In ENT, tuning forks are used to clinically test hearing and identify the type of hearing loss.
The parts of a tuning fork are:
- Base plate or footplate
- Prongs that vibrate producing sound
If you look at the shaft or the footplate closely, you will find it carries a number - this is the frequency at which the tuning fork vibrates and is denoted in Hertz (Hz). The commonly used tuning forks to test hearing are 256 Hz, 512 Hz and 1024 Hz. These frequencies correspond to the speech frequencies.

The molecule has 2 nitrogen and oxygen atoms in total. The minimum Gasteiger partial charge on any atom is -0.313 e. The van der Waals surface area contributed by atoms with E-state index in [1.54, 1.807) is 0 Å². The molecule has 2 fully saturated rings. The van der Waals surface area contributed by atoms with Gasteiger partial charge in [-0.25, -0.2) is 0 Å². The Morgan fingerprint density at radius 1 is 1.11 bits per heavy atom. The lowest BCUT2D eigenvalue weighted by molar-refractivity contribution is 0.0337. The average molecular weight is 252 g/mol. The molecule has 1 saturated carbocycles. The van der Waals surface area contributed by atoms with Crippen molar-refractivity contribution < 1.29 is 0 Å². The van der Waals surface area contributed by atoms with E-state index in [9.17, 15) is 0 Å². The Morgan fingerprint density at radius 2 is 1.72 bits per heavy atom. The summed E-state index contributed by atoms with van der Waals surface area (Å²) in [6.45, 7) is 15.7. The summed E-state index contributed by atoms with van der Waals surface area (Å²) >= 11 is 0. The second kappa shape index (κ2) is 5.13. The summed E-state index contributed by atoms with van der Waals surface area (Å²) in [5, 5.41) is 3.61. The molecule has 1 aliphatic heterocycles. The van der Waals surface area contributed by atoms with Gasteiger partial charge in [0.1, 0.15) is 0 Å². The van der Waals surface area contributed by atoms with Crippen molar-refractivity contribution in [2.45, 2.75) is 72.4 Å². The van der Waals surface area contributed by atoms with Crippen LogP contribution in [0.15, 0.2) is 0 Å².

Tuning forks of lower frequencies (like 128 Hz) produce vibrations that are felt more than they are heard, while those of higher frequencies produce more overtones.
Prerequisites for an ideal tuning fork:
- It should be made of a good alloy
- Its build should be sturdy
- It should vibrate at the specific frequency
- It should maintain its vibrations for one full minute
- It should not produce overtones